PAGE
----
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New prospects of life on other planets

Created date

April 26th, 2017
Artist's concept of what the surface of the planet called TRAPPIST-1f might look like.

Artist's concept of what the surface of the planet called TRAPPIST-1f might look like.

It has been a while since NASA has put a human being into space, but the federal agency still has its eyes on the stars. Since the 2015 discovery of a faraway star system using the TRAPPIST (Transiting Planets and Planetesimals Small Telescope) ground telescope in Chile, the term extraterrestrial life has come up quite a bit.

Astronomers happened to notice that the TRAPPIST-1 system, as it’s called, contains seven orbiting planets, known as “exoplanets” because of their proximity to Earth. And at least three of these planets are potentially habitable by living creatures. 

Recently, the Tribune spoke with NASA Headquarters Program Scientist Kartik Sheth about the discovery and what it means to our long-running search for life in outer space. 

Tribune: What exactly is an “exoplanet”?

Sheth: An “exoplanet” is a planet that is revolving around a star that is not our star. There are about 400 billion stars in our Milky Way, and our data suggest that nearly every one of these has a planet around it.

Tribune: When did this discovery take place?

Sheth: The first indication that this star had planets around it occurred in 2015. We named this system TRAPPIST-1 after the ground telescope that was used to discover it. 

During observations, astronomers could see [black] gaps in the starlight. This indicated a cycle of eclipses caused by planetary bodies orbiting the star.

At first, they thought there were three planets in orbit. But using a series of additional ground telescopes around the world, they were able to consistently observe the star for about 20 days, which revealed a more complex planetary system.

Tribune: Why was this process necessary?

Sheth: As the planets orbit, they move across the disk of the star, causing an eclipse. These eclipses happen over periods ranging anywhere from a few days to as many as 20 days.

Ultimately, we observed 34 eclipses, which corresponded to seven planets orbiting this star. 

Tribune: How far away are these planets?

Sheth: This star system is 40 light years away. In other words, traveling at the speed of light [roughly 670 million mph], it would take us 40 years to get there. 

And that’s actually around the corner by an astronomer’s standards.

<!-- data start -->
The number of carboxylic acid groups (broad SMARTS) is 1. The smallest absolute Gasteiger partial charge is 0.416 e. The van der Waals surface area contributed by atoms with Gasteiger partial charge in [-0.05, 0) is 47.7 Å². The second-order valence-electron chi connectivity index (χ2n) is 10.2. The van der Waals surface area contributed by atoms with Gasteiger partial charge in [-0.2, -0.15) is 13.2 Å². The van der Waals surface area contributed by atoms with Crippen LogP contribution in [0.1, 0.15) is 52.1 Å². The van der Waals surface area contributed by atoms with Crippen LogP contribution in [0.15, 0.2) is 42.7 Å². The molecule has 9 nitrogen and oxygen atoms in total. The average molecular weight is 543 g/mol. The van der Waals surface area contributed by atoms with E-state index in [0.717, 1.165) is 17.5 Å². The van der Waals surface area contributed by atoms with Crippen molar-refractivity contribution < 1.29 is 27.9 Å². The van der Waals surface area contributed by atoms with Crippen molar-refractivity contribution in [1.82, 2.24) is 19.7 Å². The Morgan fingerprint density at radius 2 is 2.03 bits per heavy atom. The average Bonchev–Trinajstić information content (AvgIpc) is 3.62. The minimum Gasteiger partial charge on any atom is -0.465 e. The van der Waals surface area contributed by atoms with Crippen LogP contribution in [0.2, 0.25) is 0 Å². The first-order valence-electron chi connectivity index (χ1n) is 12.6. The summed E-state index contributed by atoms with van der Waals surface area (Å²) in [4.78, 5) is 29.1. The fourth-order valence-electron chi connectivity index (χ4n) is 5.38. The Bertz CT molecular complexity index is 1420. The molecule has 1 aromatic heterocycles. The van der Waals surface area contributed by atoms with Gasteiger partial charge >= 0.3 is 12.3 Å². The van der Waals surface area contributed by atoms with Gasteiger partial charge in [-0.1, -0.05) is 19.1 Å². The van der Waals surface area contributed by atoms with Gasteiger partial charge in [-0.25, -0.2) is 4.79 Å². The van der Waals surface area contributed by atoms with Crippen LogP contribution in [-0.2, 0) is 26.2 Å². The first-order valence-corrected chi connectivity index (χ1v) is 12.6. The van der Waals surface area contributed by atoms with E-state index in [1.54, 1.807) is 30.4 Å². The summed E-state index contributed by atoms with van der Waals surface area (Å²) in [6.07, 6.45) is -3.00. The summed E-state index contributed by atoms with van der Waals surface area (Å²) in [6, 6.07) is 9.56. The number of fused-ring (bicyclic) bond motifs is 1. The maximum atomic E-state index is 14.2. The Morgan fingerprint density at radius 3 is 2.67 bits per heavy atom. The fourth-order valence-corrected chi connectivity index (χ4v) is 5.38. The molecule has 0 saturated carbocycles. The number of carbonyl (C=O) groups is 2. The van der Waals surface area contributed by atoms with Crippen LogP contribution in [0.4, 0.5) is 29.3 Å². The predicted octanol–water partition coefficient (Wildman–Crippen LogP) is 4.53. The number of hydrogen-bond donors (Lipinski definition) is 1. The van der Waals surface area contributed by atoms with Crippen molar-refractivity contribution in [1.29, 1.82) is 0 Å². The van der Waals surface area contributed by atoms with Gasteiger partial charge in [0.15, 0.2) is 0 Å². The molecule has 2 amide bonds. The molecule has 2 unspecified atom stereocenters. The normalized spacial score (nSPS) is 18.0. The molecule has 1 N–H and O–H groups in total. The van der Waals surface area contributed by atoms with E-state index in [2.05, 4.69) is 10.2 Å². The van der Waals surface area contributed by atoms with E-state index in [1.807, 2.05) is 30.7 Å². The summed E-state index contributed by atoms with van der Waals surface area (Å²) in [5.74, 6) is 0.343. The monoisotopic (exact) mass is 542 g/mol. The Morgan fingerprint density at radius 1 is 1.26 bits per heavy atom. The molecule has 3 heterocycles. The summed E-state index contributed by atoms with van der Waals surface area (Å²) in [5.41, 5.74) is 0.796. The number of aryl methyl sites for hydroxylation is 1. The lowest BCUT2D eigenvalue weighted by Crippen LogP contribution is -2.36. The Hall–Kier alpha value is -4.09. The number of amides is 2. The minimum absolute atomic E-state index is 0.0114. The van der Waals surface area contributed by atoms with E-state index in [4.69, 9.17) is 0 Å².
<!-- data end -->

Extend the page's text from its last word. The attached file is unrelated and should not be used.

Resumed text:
Most of the exoplanets discovered with the Kepler space telescope are about ten times farther away. To put this in perspective, the center of our Milky Way is 25,000 light years from Earth, so, relatively speaking, TRAPPIST-1 is nearby.

That’s why we’re so excited about this. It’s so close that our telescopes have the potential to really see the system in detail, again, relatively speaking. It would be harder if the star was farther away.

Tribune: NASA reports that there may be at least the potential for some form of life on a few of these planets. What prompts you to believe that?

Sheth: Let me first unequivocally say that we do not know if there is life on any of these planets. What we do know, however, is that three of these planets are in what we call “the habitable zone.” 

That means they’re just the right distance from their parent star that if there were any water on them, it would be liquid in nature.

That is, they would be getting the same amount of heat from their star that Earth does from the Sun. We think planets e, f, and g are the most likely to have liquid water. 

Since we know that life on our planet was formed in water, these are the planets where we want to look for biosignatures. 

Tribune: What kind of biosignatures?

Sheth: For example, if we see a water-rich atmosphere, that could be a sign of oceans. Other biosignatures that astronomers can predict are methane and ozone in certain proportions. 

We’ll be looking for those elements that are necessary to the existence of life. So understanding what the atmospheric constituents are is the next step, and from that, we can determine whether our findings indicate the strong possibility of life on the planet.

Tribune: What does this hold for the future?

Sheth: The future is very exciting in this case. We don’t have just one planet in this habitable zone, but three. 

Everything starts as educated and perhaps even imaginative speculation. At one time, we could only speculate on the surface of the moon or the surface of Mars. 

We once thought Earth was flat and at the center of the universe, that the Sun and all of the other planets revolved around Earth.

The discovery of new planets, such as those around TRAPPIST-1, reinforce the sheer breadth of space and, thus, the possibility that there’s life out there at some level.

Does the discovery of this star system mean that extraterrestrial life may exist elsewhere in space? Share your thoughts in the comments section below.